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Lethbridge Herald Newspaper Archives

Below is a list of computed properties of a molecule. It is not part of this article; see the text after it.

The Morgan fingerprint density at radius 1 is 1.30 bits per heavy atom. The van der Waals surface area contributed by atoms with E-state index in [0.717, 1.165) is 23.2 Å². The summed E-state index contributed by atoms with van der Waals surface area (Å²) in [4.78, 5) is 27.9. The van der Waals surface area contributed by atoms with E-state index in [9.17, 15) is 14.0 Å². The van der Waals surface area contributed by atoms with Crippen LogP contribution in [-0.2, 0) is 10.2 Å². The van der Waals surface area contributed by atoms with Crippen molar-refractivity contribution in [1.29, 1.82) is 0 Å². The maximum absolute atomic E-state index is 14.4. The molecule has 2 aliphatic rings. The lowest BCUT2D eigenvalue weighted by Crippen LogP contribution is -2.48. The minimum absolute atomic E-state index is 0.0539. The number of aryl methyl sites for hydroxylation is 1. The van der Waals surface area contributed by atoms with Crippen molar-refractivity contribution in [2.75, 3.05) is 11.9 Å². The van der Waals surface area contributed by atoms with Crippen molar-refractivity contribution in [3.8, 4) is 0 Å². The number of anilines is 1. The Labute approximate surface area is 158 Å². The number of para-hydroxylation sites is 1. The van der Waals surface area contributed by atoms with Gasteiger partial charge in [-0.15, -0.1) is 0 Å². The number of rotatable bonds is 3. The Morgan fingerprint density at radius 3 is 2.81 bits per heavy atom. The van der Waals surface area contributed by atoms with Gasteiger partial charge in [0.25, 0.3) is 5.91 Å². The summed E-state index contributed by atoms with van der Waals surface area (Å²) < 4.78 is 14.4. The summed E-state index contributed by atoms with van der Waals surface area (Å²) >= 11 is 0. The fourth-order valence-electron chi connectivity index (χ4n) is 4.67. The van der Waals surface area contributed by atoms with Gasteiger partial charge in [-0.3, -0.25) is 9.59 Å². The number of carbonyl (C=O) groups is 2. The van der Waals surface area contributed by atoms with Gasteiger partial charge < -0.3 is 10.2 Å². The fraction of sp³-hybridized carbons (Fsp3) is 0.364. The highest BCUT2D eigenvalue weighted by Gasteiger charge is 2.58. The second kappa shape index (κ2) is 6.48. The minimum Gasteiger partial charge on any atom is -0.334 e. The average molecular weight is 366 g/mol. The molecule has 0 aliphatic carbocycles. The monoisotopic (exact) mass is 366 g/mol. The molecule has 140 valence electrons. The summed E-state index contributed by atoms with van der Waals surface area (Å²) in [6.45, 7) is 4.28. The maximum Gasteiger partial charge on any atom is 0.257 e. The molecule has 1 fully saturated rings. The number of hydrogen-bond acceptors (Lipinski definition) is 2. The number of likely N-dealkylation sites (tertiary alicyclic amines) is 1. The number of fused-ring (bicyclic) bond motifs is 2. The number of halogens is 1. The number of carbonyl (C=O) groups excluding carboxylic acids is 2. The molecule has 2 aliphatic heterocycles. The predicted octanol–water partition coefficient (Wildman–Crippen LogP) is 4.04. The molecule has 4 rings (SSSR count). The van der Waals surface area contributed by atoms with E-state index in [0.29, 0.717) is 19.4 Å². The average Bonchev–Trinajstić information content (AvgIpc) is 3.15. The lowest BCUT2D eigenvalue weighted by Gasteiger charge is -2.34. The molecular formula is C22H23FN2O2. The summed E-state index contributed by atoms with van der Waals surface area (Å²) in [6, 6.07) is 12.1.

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Lethbridge Herald, The (Newspaper) - April 24, 1974, Lethbridge, Alberta 46 LETHBRIDQE HERALD WMlltMly, April Z4, Modern science used to hunt pharaoh's gold By WALTER SULLIVAN New York Times Service WASHINGTON A new effort to locate a treasure- laden burial vault within or under the gigantic Khefren Pyramid is being undertaken by the Stanford Research Institute, using a rock- penetrating radar. The effort follows an eight- year attempt to probe the monument through observations of cosmic rays penetrating its massive limestone blocks from all parts of the sky. Had there been a cavity, it was assumed, it would have shown up as a in which fewer of the rays had been absorbed than those arriving from other directions. However, Dr. Luis W. Alvarez, Nobel laureate in physics from the University of California at Berkely, who conducted the search in collaboration with Egyptian scientists, said that continued efforts to probe all corners of the pyramid had revealed no such chamber. The Khefren Pyramid is one of the three famous pyramids at Giza, about three miles southwest of Cairo. It is conceivable, Alvarez said, that a chamber exists so crammed with gold that it absorbs as many cosmic rays as the solid limestone. If so, he told a press briefing, the gold would produce an "enormous signal" in the Stanford radar. The latter, he said, will also be able to look beneath the pyramid where the cosmic ray experiment was blind. The Stanford Research Institute of Palo Alto, Calif., will continue under the same arrangement with the Egyptian authorities, which made possible the cosmic ray observations, Alvarez said. Observations should begin within a few weeks, using short-wave radio emissions, a few meters in length, that should penetrate a few hundred feet below the pyramid. They will also be directed upward from the chamber under the pyramid from which the cosmic ray observations wese made. While this may have been the burial chamber, the fact that a treasure-laden burial vault was found within the heart of the nearby Cheops pyramid has led to speculation that one might also be within the Khefren pyramid. All three of the Great Pyramids at Giza were built some 45 centuries ago. According to Alvarez, the Caliph Mamoon in the 10th century, seeking treasure, ordered a tunnel dug through the heart of the largest, the Cheops, pyramid. This would have missed the vault in its core, Alvarez said, had those working inside the pyramid with a battering ram, not heard a thundering near by. They guessed that it was a dislodged stone bouncing down a sloping shaft. A right angle turn by the tunnelers led them to the opening. It was this discovery, ten centuries ago, that lay at the basis of hopes for a similar find in the Khefren Pyramid, using devices more sophisticated than battering rams. In 1969 Alvarez said that so far he had found no evidence of a chamber in the upper part of the pyramid. Today he reported negative results for the rest of its volume. SEES 60-CENT GALLON ORLANDO, Fla. (AP) John Sawhill, the new United States energy chief, predicted Sunday that U.S. gasoline prices will go up another three to five cents this to not much above 60 cents on a national basis. He urged states to retain 55-mile-an-hour speed limits. enmar_K Netherland Britain IrelandUj Switzerland1 France Jamaica Canadian Representatives Abroad JJT I v Sweden Norwa Ghana cS 'Guyana Union of Soviet Socialist Republics r Germany Poland AustriaJLzechoslovakia 'Hungary China Bangladesh c Hong Kong Wf South Africa Canada's foreign posts Map shows countries around the world in which Canada has resident ambassadors or high com- missioners. The newest embassies are in South Vietnam, Hungary, Barbados, South Korea and Zam- opened in 1973. External Affairs department officials say a new batch of embassies will be opened in 1974. Some of Canada's embassies are considered hardship posts, among them Egypt, Bangladesh, Pakistan, Moscow and Peking. There are going to be some high bills HALIFAX are going to be some whopping telephone "bills mailed out when the postal walkout ends. Long-distance calls are "running like Christmas a spokesman for Maritime Telegraph and Telephone Co. Ltd. said Tuesday but, like other businesses, the telephone company has been unable to mail out regular monthly bills. The 15-per-cent increase in normal long-distance calls. primarily during business hours, has forced the telephone company to call in part-time help and permanent employees have been piling up overtime. The Halifax office of CN-CP Telecommunications reports a 50-per-cent increase in business due to the postal strike, most of the extra working involving company orders and money transfers. Among other business reaction to the snarled postal services in Nova Scotia was included a blast levelled at the postal unions by Gordon Lummis, general manager of the Halifax Board of Trade, who said the board has received numerous complaints from area businesses. He accused the postal unions of showing no social conscience and trying to blackmail the government with an illegal walkout. The Nova Scotia Power Corp. has been unable to mail its regular utility bills to cusomers. Like the telephone company, it has been compiling them and keeping them on file for later delivery. Halifax-area banking officials have been using joint courier services to maintain inter-bank and inter-branch communications. The telephone company has set up a special public service using facsimile transmission between major points in Nova Scotia and with larger centres in the country to move documents, letters and pictures. Save Vs Sears on mens socks and underwear. Men's underwear in blend of Fortrel" polyester and cotton is comfortable to wear, easy to care for. In basic white Sizes S, M. L, XL. a-Regular briefs. Reg. pair b-Athletic shirt. Reg. O c-T-shirt. Reg. each O Quality hosiery for men in a blend of Kroy" wool and nylon. Assorted colours. Sizes 10-13. d-10" hosiery. Reg. pr. e-13" hosiery. Reg. pr. f-17V2" hosiery. Reg. pr. g- Men's easy-care shorty pyjamas made from a comfortable blend of -65% polyester, 35% cotton. Elastic waistband. Machine wash at a medium setting. Choose from assorted patterns and solids in cool summer colours, Chest sizes: Reg. AAQ h-Men's combed cotton polojamas in a cool interlock knit. A perfect cover-up for long, hot summer nights. Contrasting rib knit cuffs, ankles and neckband. Assorted colours. Chest sizes: Reg. not illustrated at Simpsons-Sears you get the finest guarantee satisfaction or money refunded and free delivery Simpsons-Sears Ltd. 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